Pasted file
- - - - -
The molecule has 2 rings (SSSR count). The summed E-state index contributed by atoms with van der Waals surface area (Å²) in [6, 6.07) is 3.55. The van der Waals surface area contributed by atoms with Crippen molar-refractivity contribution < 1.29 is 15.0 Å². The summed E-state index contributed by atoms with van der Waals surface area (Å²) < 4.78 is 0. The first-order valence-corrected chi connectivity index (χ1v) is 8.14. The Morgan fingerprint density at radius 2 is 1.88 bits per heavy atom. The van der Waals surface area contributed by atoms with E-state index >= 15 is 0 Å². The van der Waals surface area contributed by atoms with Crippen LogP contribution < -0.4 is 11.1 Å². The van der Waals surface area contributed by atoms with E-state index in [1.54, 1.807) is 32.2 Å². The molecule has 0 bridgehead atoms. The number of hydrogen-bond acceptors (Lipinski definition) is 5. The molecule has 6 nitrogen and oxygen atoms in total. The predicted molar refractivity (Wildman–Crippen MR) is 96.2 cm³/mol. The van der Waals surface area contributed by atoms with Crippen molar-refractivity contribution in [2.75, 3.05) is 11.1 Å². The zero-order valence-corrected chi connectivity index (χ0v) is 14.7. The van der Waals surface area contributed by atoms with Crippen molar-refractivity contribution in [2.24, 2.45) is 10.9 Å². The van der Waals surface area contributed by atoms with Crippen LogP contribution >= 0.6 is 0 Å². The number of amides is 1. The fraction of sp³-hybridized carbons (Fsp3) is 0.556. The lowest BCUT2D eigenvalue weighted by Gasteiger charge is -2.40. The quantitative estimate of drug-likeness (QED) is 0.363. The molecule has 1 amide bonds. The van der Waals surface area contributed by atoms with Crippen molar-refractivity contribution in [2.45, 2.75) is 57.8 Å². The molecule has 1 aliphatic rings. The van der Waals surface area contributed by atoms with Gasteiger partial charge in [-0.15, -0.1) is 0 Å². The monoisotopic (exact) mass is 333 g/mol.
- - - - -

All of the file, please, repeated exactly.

The molecule has 2 rings (SSSR count). The summed E-state index contributed by atoms with van der Waals surface area (Å²) in [6, 6.07) is 3.55. The van der Waals surface area contributed by atoms with Crippen molar-refractivity contribution < 1.29 is 15.0 Å². The summed E-state index contributed by atoms with van der Waals surface area (Å²) < 4.78 is 0. The first-order valence-corrected chi connectivity index (χ1v) is 8.14. The Morgan fingerprint density at radius 2 is 1.88 bits per heavy atom. The van der Waals surface area contributed by atoms with E-state index >= 15 is 0 Å². The van der Waals surface area contributed by atoms with Crippen LogP contribution < -0.4 is 11.1 Å². The van der Waals surface area contributed by atoms with E-state index in [1.54, 1.807) is 32.2 Å². The molecule has 0 bridgehead atoms. The number of hydrogen-bond acceptors (Lipinski definition) is 5. The molecule has 6 nitrogen and oxygen atoms in total. The predicted molar refractivity (Wildman–Crippen MR) is 96.2 cm³/mol. The van der Waals surface area contributed by atoms with Crippen molar-refractivity contribution in [2.75, 3.05) is 11.1 Å². The zero-order valence-corrected chi connectivity index (χ0v) is 14.7. The van der Waals surface area contributed by atoms with Crippen molar-refractivity contribution in [2.24, 2.45) is 10.9 Å². The van der Waals surface area contributed by atoms with Crippen LogP contribution >= 0.6 is 0 Å². The number of amides is 1. The fraction of sp³-hybridized carbons (Fsp3) is 0.556. The lowest BCUT2D eigenvalue weighted by Gasteiger charge is -2.40. The quantitative estimate of drug-likeness (QED) is 0.363. The molecule has 1 amide bonds. The van der Waals surface area contributed by atoms with Crippen molar-refractivity contribution in [2.45, 2.75) is 57.8 Å². The molecule has 1 aliphatic rings. The van der Waals surface area contributed by atoms with Gasteiger partial charge in [-0.15, -0.1) is 0 Å². The monoisotopic (exact) mass is 333 g/mol.